Starbucks fair trade coffee
Starbucks, which, apart from being a large multinational chain, is a brand that markets its own products, was one of the pioneers in introducing this type of coffee to the market on a large scale.
It is usually 100% Arabica fair trade coffee, which can usually be ordered in their shops to enjoy any of the typical brews of this chain. If you don’t have a Starbucks establishment near your home, you can always buy the drinks in the supermarket or on Amazon. Just make sure they carry the fair trade label on the packaging:
Lidl fair trade coffee
Lidl’s fair trade coffee is also very popular and can be found under the brand name “Bio-Organic – Café del Mundo” in the German chain’s shops.
In this case, it is not fair to trade coffee beans but ground coffee, which is not usually the norm for high-quality coffees, but for the time being, this is what we have. The coffee is of medium intensity, from various origins and plantations in Latin America, and always from 100% Arabica beans.
Is there such a thing as fair trade instant coffee?
Yes, there is. Although fairtrade coffee beans are always the norm, soluble coffee lovers also have some interesting fairtrade alternatives on the market. In some cases, the marketers are the same ones that already offer traditional bean formats. For example, Alternativa 3 is one of the largest players in this segment.
And fair trade coffee in capsules?
We can find it too. Although it is not the most common format, even a system as unsustainable as the single-dose system is trying to do its bit by promoting fair trade coffee in capsules. At the moment, we have only found them for Nespresso coffee machines, but we don’t think they will soon be available for other machines.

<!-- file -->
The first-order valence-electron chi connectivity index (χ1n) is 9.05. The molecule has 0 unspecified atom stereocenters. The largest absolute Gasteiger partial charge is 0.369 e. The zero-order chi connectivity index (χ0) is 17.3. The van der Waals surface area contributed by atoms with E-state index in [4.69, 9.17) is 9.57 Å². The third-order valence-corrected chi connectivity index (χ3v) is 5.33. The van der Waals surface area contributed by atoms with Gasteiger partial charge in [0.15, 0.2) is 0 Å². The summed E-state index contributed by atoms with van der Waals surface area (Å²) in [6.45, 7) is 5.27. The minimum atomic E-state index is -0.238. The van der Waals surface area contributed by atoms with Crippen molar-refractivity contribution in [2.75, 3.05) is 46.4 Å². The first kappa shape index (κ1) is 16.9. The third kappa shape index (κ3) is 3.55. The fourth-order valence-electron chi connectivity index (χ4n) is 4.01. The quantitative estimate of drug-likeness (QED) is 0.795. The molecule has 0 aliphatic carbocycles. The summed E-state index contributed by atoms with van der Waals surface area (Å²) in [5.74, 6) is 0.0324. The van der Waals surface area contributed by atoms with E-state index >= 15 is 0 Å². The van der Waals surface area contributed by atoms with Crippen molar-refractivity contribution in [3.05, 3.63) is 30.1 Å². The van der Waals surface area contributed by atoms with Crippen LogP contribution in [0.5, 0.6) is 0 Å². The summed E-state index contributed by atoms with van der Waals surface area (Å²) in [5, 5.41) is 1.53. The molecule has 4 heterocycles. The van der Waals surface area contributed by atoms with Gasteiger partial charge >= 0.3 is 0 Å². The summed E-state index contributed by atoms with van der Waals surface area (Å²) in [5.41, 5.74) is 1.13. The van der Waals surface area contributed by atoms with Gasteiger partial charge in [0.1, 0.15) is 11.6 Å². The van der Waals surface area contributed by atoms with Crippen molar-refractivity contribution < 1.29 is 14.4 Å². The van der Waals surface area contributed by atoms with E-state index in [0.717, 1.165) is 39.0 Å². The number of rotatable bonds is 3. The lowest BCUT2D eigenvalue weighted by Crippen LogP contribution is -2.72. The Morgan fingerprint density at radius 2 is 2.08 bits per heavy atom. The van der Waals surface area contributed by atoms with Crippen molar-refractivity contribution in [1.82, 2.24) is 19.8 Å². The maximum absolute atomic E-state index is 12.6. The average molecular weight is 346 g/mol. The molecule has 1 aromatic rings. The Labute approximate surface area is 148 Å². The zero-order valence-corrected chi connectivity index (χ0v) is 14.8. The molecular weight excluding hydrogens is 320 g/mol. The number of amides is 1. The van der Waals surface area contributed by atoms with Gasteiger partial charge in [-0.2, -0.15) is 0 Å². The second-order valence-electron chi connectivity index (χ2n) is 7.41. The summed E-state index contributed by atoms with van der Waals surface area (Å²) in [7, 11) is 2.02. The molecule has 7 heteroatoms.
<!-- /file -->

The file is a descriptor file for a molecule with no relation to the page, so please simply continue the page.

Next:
The best fair trade coffee
There is no such thing as the best fair trade coffee as such, as none is objectively “better” than any other. We have already explained that the fair trade label is related to sustainability and care for the coffee producers and not so much to the characteristics of the coffee.
In any case, you can be sure that any fair trade coffee beans will meet minimum quality standards because this is one of the cornerstones of the whole philosophy of fair trade and producer care. Without a quality end product, there is no system.
To highlight one of the best fair trade coffees on the market today, we have chosen the Compañía Colonial del Café brand variety. It is a blend of Arabica and Robusta beans, with greater strength, intensity and caffeine than a conventional coffee. Ideal for drinking with milk and in the morning.
Is it easy to find fair trade coffee?
It is certainly not the most common option, but it is not impossible to buy fair trade coffee if you know how to look for it. In this case, many of the large supermarket chains have sections for “bio” or “ecological” products (cereals, biscuits, dietary products, etc.).
And that is where you should look if you want to find something. It is not always possible, but if they have them, they include them in these sections since, as we mentioned before, a large part of fair trade coffee is organic/organic.
Easier, but with a variable stock, is the option of buying fair trade coffee on Amazon. We have discussed some brands above, and throughout this page, you will find links to other regular producers in this segment, such as Pura Vida, Consuelo or Alternativa 3.